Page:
Idaho's three major investor-owned utilities are petitioning the Idaho Public Utilities Commission (PUC) to investigate a number of issues related to small-power projects that qualify for a rate published by the commission. The utilities are also asking that the eligibility cap on the size of projects that qualify for the posted rate be reduced from 10 MW to 100 kW during its investigation.
The three utilities- Idaho Power Co., Avista Utilities and PacifiCorp – contend that a number of wind projects are having a profound impact on customers and on utility transmission systems. The utilities further contend that large-scale wind farms are breaking up their projects into smaller 10 MW increments to qualify for the published avoided-cost rate, which may be more attractive than rates for projects larger than 10 MW.
In 1978, Congress passed the Public Utility Regulatory Policies Act (PURPA) to promote the development of renewable energy technologies as alternatives to fossil fuels. PURPA requires electric utilities to buy power generated by qualifying small-power producers at a rate that is set and posted by state commissions. The rate is called the avoided-cost rate because it is to be based on the cost the utility avoids by not having to generate the power itself or buy it from other sources.
In Idaho, the avoided-cost rate is based on the estimated cost a utility would incur in building a combined-cycle natural-gas power plant. Currently, only qualifying projects 10 MW or smaller are paid the posted rate. The commission must ensure the avoided-cost rate is reasonable for utility customers because 100% of the price utilities pay to qualifying producers is included in customer rates.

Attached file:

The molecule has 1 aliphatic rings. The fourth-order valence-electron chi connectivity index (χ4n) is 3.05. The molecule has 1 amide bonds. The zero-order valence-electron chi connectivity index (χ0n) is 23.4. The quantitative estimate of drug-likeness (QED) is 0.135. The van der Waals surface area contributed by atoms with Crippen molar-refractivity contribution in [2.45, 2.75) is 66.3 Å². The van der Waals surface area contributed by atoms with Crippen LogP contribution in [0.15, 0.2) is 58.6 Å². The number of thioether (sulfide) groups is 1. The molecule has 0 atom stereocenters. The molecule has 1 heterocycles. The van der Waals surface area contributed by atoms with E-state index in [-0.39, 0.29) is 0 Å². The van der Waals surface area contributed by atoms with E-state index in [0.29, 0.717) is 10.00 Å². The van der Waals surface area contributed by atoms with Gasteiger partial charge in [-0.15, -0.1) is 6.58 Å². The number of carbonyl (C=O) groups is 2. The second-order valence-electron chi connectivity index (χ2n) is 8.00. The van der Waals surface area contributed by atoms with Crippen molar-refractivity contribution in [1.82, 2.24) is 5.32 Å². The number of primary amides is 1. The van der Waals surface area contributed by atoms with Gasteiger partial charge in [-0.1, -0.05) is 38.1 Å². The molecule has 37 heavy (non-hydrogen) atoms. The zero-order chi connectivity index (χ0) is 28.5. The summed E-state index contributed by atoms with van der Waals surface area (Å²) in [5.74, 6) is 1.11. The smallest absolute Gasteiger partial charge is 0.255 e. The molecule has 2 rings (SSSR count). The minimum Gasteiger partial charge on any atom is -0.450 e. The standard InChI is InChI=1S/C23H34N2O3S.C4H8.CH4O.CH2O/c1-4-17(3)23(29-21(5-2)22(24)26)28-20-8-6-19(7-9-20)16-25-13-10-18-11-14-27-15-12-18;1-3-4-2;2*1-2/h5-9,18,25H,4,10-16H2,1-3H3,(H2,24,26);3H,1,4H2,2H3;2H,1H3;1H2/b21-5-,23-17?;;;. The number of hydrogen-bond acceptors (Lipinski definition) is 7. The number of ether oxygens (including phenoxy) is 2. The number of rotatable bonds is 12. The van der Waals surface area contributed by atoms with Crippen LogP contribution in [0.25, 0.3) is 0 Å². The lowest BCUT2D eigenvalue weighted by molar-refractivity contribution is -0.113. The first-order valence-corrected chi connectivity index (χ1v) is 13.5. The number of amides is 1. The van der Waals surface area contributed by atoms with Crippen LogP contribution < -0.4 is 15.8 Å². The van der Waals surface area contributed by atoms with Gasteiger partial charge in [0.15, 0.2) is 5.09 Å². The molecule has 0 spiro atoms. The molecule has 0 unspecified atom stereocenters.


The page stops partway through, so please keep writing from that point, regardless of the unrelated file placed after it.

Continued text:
In its petition, the three utilities are claiming that the small-power projects PURPA originally intended to encourage are now developed by a large-scale wind developers that aggregate several projects within a mile apart from each other to qualify for the avoided-cost rate. When combined, these projects can total up to 100 MW or 150 MW interconnecting at one delivery point, the utilities claim.
For example, Idaho Power claims it now has 208 MW of wind generation and another 264 MW of approved wind contracts scheduled to be online by the end of this year. The utility claims it could have 1,100 MW of wind generation on its system in the near term, which exceeds the amount of power used in Idaho Power's total system on the lightest energy-use days.
The rapid expansion of these projects is causing a strain on utility transmission systems, the utilities claim.
The commission denied a request of the utilities to lower the size limits of projects than can qualify for the post rate within 14 days of its Nov. 5 application. However, the PUC did say that any decision it makes next year in regard to lowering the limit will become effective Dec. 14.
The commission is seeking comment on three matters: the advisability of reducing the published avoided-cost eligibility cap; if the eligibility cap is reduced, the appropriateness of exempting non-wind projects from the reduced eligibility cap; and the consequences of dividing larger wind projects into 10 average MW projects in order to qualify for the published rate.
The commission set Dec. 17 as the deadline for parties who want to intervene in the case, is taking public comments through Dec. 22 and is hearing oral arguments on Jan. 27. Several parties, representing primarily wind developers, have already filed petitions to intervene.